Advent is a time of preparation. The word ‘advent’ means ‘coming’. Catholics are preparing for the coming of Christ. We recall and celebrate the first coming of Christ at his birth more than 2000 years ago in Bethlehem, AND we are also preparing for Christ’s Second and Final Coming at the End of Time. As we prepare, one important component of this is examining our relationship with God. Are we living how God is calling us to live? Are we imitaing Christ and being obedient to God? Do we encounter Christ daily in our lives? Are we experiencing a daily conversion to God?
Conversion is the act of turning towards God. Some experience conversion in that they turn from disbelief to belief. However, even Christians should experience conversion as this is not simply about believing in God. Conversion is a deep act within our soul and involves turning more and more towards God and away from our other worldy attachments. The Church often uses the word “metanoia” when discussing the concept of conversion. “Metanoia” is a Greek word that literally means to ‘turn around’ or ‘to change one’s mind’, and this involves a transformation. Pope Benedict XVI, as Cardinal Ratzinger, explains:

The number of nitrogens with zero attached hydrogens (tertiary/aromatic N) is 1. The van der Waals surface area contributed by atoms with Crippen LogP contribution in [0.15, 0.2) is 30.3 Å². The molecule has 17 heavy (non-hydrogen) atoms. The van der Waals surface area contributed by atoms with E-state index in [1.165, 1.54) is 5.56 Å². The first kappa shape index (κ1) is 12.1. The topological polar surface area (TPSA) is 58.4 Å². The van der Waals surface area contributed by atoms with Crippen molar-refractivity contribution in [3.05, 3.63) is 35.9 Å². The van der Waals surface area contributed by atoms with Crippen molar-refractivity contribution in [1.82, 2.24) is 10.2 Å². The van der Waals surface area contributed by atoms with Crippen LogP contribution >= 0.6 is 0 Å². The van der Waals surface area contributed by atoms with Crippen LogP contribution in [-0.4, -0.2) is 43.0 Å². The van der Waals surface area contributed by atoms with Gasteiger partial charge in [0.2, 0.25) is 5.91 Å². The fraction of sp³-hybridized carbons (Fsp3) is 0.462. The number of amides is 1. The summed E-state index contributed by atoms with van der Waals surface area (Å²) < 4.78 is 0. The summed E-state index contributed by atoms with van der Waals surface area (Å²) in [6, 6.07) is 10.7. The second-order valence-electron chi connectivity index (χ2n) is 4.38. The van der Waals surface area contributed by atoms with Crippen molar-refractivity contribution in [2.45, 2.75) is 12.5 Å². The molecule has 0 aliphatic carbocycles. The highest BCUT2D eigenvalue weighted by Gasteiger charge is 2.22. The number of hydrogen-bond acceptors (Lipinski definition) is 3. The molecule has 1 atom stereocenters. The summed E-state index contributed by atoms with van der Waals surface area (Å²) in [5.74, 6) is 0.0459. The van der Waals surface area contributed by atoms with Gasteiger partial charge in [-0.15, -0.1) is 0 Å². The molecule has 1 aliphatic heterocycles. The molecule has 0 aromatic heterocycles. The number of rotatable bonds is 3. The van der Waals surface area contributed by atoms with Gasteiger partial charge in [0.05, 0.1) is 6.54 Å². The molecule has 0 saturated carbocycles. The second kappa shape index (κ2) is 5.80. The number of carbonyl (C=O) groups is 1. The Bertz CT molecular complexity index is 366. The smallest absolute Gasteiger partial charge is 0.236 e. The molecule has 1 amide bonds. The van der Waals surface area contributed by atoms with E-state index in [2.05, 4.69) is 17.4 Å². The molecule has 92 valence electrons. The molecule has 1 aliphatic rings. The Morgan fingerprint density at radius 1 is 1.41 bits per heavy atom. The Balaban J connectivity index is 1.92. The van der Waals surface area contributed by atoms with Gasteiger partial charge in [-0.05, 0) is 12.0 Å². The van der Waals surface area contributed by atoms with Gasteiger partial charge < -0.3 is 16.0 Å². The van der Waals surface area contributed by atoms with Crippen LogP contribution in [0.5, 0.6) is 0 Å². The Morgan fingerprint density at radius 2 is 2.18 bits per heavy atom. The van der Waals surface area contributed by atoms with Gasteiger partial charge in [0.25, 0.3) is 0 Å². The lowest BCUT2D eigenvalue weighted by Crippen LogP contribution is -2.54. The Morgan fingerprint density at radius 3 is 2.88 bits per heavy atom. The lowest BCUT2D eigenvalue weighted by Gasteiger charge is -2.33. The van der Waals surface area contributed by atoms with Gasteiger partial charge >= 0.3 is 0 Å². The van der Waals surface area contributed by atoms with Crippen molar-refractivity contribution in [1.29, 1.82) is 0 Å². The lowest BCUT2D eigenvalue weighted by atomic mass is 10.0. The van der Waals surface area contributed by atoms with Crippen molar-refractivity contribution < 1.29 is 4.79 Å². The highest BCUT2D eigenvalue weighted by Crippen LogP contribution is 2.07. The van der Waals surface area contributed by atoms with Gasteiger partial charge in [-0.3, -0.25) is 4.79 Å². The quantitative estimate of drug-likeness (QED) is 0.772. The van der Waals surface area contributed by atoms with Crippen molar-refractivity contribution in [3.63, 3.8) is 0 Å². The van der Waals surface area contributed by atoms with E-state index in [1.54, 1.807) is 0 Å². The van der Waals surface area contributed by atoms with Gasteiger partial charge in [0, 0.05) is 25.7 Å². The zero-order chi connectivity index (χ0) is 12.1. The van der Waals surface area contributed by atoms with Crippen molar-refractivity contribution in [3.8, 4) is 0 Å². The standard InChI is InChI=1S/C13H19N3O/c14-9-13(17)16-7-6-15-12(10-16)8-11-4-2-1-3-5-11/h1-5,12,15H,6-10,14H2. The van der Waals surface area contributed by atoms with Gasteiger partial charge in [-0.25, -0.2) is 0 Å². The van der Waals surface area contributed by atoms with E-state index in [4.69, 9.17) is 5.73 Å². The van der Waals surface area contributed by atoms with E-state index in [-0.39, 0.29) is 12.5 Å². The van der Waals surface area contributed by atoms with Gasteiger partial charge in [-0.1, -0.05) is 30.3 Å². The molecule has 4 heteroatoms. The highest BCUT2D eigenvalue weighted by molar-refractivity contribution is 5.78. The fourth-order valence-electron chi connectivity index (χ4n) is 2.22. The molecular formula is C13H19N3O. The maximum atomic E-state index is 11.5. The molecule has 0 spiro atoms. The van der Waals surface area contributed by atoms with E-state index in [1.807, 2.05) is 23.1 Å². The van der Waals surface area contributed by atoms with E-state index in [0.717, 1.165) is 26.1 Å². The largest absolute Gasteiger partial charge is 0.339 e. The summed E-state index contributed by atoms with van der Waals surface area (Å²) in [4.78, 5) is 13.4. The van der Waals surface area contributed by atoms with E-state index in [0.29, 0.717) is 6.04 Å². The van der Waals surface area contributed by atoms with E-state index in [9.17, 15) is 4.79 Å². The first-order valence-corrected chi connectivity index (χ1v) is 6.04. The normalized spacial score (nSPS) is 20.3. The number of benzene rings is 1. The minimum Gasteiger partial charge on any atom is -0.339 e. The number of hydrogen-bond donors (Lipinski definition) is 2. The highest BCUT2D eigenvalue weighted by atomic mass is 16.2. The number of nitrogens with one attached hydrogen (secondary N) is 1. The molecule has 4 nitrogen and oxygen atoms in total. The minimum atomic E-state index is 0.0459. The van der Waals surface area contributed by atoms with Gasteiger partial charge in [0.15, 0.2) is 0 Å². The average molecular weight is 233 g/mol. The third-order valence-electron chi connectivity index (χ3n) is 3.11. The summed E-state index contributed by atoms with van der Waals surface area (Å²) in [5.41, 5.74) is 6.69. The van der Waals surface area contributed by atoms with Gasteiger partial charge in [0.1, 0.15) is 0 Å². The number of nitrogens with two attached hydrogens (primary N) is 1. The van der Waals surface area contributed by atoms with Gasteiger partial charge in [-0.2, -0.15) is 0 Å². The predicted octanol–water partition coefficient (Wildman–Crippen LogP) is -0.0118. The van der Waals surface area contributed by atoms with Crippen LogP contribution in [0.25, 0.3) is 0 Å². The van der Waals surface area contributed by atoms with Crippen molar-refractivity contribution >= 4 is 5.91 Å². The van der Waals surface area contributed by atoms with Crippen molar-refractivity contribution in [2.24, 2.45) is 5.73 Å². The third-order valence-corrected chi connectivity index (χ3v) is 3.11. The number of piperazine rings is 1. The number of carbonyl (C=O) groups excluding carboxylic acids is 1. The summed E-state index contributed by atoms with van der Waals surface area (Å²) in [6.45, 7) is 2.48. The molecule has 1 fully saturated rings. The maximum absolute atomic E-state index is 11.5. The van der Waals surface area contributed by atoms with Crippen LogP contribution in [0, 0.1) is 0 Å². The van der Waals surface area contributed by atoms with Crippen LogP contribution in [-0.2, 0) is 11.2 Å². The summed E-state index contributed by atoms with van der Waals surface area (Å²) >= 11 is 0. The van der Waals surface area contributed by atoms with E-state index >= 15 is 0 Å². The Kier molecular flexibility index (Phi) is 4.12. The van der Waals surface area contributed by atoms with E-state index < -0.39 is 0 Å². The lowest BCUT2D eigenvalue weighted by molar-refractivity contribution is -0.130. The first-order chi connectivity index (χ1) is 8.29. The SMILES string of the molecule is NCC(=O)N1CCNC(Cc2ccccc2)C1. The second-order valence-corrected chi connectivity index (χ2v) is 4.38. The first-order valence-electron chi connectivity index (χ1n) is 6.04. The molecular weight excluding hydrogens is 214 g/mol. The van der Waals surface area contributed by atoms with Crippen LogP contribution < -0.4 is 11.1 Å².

“The Greek word for converting means: to rethink—to question one’s own and common way of living; to allow God to enter into the criteria of one’s life; to not merely judge according to the current opinions. Thereby, to convert means: not to live as all the others live, not do what all do, not feel justified in dubious, ambiguous, evil actions just because others do the same; begin to see one’s life through the eyes of God; thereby looking for the good, even if uncomfortable; not aiming at the judgment of the majority, of men, but on the justice of God—in other words: to look for a new style of life, a new life.”
This is an important concept during Advent. As we are preparing for Christ’s Coming we are to reflect on our lives and identify areas where we can draw even closer to Christ. We are to find where we are falling short of imitating Christ and His love. We are to call to mind all of our sins and repent as these can become obstacles to converting our hearts and minds more deeply. We are to recognize those areas in our lives where we have failed to love or to do the right thing. In our experience of “metanoia” we are to recocognize that we must always be transforming ourselves to move away from looking at our lives with the eyes of the world but rather seeing everything as God sees. It is God and His ways – not our ways – that are to always be our compass!